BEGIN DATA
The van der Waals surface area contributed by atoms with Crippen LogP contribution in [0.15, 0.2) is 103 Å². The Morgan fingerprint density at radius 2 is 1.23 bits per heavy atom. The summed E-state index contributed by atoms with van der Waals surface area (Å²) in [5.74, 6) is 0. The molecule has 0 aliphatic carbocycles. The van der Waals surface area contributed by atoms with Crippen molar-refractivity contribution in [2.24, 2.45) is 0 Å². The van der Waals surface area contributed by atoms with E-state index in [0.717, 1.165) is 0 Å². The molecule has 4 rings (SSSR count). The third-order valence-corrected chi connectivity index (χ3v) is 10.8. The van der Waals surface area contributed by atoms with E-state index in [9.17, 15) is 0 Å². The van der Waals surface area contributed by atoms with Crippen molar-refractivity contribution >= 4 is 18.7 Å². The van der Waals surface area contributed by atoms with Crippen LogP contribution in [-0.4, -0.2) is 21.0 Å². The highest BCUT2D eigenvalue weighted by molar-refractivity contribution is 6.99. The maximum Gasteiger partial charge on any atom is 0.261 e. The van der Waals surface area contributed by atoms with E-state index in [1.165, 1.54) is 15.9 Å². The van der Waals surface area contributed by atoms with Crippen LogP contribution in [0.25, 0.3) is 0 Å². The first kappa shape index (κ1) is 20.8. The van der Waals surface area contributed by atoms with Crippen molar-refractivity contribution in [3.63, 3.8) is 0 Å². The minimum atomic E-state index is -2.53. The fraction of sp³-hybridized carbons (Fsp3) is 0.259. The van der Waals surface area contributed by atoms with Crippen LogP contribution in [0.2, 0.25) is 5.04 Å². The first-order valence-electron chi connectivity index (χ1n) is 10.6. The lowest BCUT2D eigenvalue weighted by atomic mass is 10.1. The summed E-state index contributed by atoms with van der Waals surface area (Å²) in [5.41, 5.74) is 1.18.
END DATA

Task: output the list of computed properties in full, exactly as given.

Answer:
The van der Waals surface area contributed by atoms with Crippen LogP contribution in [0.15, 0.2) is 103 Å². The Morgan fingerprint density at radius 2 is 1.23 bits per heavy atom. The summed E-state index contributed by atoms with van der Waals surface area (Å²) in [5.74, 6) is 0. The molecule has 0 aliphatic carbocycles. The van der Waals surface area contributed by atoms with Crippen molar-refractivity contribution in [2.24, 2.45) is 0 Å². The van der Waals surface area contributed by atoms with E-state index in [0.717, 1.165) is 0 Å². The molecule has 4 rings (SSSR count). The third-order valence-corrected chi connectivity index (χ3v) is 10.8. The van der Waals surface area contributed by atoms with E-state index in [9.17, 15) is 0 Å². The van der Waals surface area contributed by atoms with Crippen molar-refractivity contribution >= 4 is 18.7 Å². The van der Waals surface area contributed by atoms with Crippen LogP contribution in [-0.4, -0.2) is 21.0 Å². The highest BCUT2D eigenvalue weighted by molar-refractivity contribution is 6.99. The maximum Gasteiger partial charge on any atom is 0.261 e. The van der Waals surface area contributed by atoms with E-state index in [1.165, 1.54) is 15.9 Å². The van der Waals surface area contributed by atoms with Crippen LogP contribution in [0.25, 0.3) is 0 Å². The first kappa shape index (κ1) is 20.8. The van der Waals surface area contributed by atoms with Crippen molar-refractivity contribution in [3.63, 3.8) is 0 Å². The minimum atomic E-state index is -2.53. The fraction of sp³-hybridized carbons (Fsp3) is 0.259. The van der Waals surface area contributed by atoms with Crippen LogP contribution in [0.2, 0.25) is 5.04 Å². The first-order valence-electron chi connectivity index (χ1n) is 10.6. The lowest BCUT2D eigenvalue weighted by atomic mass is 10.1. The summed E-state index contributed by atoms with van der Waals surface area (Å²) in [5.41, 5.74) is 1.18.